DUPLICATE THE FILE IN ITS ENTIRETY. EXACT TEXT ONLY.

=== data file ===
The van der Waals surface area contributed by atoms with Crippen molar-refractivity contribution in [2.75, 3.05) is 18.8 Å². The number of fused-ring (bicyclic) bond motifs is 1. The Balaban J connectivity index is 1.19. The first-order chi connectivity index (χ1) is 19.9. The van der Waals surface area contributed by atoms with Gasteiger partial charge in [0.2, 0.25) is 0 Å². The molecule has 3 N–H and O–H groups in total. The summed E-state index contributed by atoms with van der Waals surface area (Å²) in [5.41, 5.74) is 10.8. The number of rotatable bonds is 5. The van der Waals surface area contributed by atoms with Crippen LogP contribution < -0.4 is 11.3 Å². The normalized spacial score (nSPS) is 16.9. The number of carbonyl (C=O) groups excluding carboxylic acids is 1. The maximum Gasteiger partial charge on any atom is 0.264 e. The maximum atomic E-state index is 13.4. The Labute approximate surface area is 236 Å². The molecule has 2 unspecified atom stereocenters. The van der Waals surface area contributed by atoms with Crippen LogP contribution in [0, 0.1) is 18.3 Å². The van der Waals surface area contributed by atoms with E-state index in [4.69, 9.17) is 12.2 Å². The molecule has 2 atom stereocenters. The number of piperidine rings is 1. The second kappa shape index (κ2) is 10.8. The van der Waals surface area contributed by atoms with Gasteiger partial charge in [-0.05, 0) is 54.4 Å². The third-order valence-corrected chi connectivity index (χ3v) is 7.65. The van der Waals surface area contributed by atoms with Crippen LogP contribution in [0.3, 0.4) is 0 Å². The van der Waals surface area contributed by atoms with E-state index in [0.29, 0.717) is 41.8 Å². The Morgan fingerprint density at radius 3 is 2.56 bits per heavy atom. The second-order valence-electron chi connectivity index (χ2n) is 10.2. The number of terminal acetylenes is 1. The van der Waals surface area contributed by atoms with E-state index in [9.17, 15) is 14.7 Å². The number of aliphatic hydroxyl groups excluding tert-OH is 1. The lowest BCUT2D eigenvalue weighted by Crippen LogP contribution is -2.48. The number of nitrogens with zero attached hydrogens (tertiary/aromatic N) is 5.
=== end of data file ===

The van der Waals surface area contributed by atoms with Crippen molar-refractivity contribution in [2.75, 3.05) is 18.8 Å². The number of fused-ring (bicyclic) bond motifs is 1. The Balaban J connectivity index is 1.19. The first-order chi connectivity index (χ1) is 19.9. The van der Waals surface area contributed by atoms with Gasteiger partial charge in [0.2, 0.25) is 0 Å². The molecule has 3 N–H and O–H groups in total. The summed E-state index contributed by atoms with van der Waals surface area (Å²) in [5.41, 5.74) is 10.8. The number of rotatable bonds is 5. The van der Waals surface area contributed by atoms with Crippen LogP contribution < -0.4 is 11.3 Å². The normalized spacial score (nSPS) is 16.9. The number of carbonyl (C=O) groups excluding carboxylic acids is 1. The maximum Gasteiger partial charge on any atom is 0.264 e. The maximum atomic E-state index is 13.4. The Labute approximate surface area is 236 Å². The molecule has 2 unspecified atom stereocenters. The van der Waals surface area contributed by atoms with Crippen LogP contribution in [0, 0.1) is 18.3 Å². The van der Waals surface area contributed by atoms with E-state index in [4.69, 9.17) is 12.2 Å². The molecule has 2 atom stereocenters. The number of piperidine rings is 1. The second kappa shape index (κ2) is 10.8. The van der Waals surface area contributed by atoms with Gasteiger partial charge in [-0.05, 0) is 54.4 Å². The third-order valence-corrected chi connectivity index (χ3v) is 7.65. The van der Waals surface area contributed by atoms with Crippen LogP contribution in [0.3, 0.4) is 0 Å². The van der Waals surface area contributed by atoms with E-state index in [0.29, 0.717) is 41.8 Å². The Morgan fingerprint density at radius 3 is 2.56 bits per heavy atom. The second-order valence-electron chi connectivity index (χ2n) is 10.2. The number of terminal acetylenes is 1. The van der Waals surface area contributed by atoms with E-state index in [9.17, 15) is 14.7 Å². The number of aliphatic hydroxyl groups excluding tert-OH is 1. The lowest BCUT2D eigenvalue weighted by Crippen LogP contribution is -2.48. The number of nitrogens with zero attached hydrogens (tertiary/aromatic N) is 5.